Slides in this set
Explain how consumption of an unbalanced diet
can lead to malnutrition with reference to obesity
· Malnutrition is caused by an unbalanced diet. BMI CATEGORY
· The biggest form of malnutrition in the developed <18.5 Underweight
world is obesity it is caused by consuming too
much energy. The excess energy is deposited as 18.5-25 Healthy
fat in the adipose tissues.
· Obesity is the condition in which excessive fat 25-30 Overweight
deposits impairs health, and is usually defined as
when a person has a Body Mass Index (BMI) of 30 30-35 Obese (Class l)
· This indicates a body weight of 20% or more 35-40 Obese (Class ll)
above the weight recommended for your height.
BMI = mass in kg / (height in m)2 >40 Morbidly obese…read more
Discuss the possible links between diet and coronary heart disease (CHD)
· Some components of the diet help to reduce the risk of CHD.
· Dietary fibre, moderate alcohol consumption and eating oily fish appear to be beneficial.
· However, more is known about these components that increase the risk of CHD.
· Excess salt in your diet will decrease the water potential of your blood.
· As a result more water is held in your blood and the blood pressure increases.
· This can lead to hypertension a condition in which the blood pressure, particularly the diastolic pressure is maintained at a level
that is too high.
· Hypertension can damage the inner lining of the arteries, which is one of the early steps in the process of atherosclerosis.
· Fats are an essential part of the diet.
· Animal fats tend to be saturated and plant oils tend to be unsaturated.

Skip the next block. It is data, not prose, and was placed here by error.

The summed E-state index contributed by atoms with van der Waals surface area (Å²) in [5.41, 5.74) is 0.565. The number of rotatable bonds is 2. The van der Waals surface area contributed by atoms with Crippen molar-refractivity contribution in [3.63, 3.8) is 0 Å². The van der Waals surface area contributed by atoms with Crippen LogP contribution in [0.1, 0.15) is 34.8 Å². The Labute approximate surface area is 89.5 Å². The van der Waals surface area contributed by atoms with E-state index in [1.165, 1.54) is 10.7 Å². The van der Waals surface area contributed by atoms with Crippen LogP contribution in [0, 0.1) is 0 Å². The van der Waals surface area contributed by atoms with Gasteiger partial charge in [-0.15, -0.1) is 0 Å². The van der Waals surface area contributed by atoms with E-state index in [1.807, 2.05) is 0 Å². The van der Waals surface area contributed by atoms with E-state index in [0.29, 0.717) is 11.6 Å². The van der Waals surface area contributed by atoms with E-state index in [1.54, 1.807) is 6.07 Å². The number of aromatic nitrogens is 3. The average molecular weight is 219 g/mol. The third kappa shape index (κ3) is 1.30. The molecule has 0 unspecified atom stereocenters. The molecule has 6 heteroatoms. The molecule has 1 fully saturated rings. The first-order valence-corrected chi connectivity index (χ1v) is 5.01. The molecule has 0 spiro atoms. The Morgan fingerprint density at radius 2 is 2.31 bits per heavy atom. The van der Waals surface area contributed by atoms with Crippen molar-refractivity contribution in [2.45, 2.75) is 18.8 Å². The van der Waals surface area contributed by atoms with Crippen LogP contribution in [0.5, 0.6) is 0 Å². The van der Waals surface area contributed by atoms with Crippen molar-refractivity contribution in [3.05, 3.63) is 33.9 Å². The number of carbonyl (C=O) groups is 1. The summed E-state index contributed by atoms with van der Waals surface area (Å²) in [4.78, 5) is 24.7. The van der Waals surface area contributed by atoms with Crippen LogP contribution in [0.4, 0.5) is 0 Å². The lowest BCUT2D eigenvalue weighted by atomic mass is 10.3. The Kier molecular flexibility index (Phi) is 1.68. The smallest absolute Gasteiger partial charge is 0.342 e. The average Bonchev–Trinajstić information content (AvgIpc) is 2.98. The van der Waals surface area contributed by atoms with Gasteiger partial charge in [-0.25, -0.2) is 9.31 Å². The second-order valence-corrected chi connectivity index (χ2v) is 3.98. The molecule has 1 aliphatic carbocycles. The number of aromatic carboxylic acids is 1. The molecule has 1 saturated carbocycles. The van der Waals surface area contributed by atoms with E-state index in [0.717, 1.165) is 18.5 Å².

· In general it is recognised that saturated fats are more harmful than unsaturated fats, as they cause damage to the heart.
· Too much cholesterol in the blood is harmful.
· High blood cholesterol concentrations have been liked to 45-47% of deaths from coronary heart disease.…read more
Discuss the possible effects of a high blood cholesterol level on the heart and circulatory system, with reference to high-
density lipoproteins (HDL) and low-density lipoprotein (LDL) High-density Lipoproteins
· Cholesterol is essential to the normal functioning of the body.
· It is found in cell membranes and in the skin. It is also used to make steroid sex hormones and bile.
· Cholesterol must be transported around the body it is not soluble in water it must first be converted to a form that will mix
· Cholesterol is transported, in the blood, in the form of lipoproteins. These are tiny balls of fat that are combined with protein.
· There are two types of lipoproteins:
· High-density lipoproteins (HDL)
· Low-density lipoproteins (LDL).
· Both types of lipoprotein are released into the blood and are can be taken up by cells that have the correct receptor site.
· A combination of unsaturated fats, cholesterol and proteins.
· Tend to carry cholesterol from the body tissues to the liver.
· The liver cells have receptor sites that allow HDLs to bind to their cell surface membranes.
· In the liver the cholesterol is used in cell metabolism to make bile or is broken down .
· Therefore, high levels of HDLs are associated with reducing blood cholesterol levels.
· They reduce deposition in the artery walls by atherosclerosis.
· Since HDLs are unsaturated fats these fats are thought to be more beneficial to health than saturated fats.…read more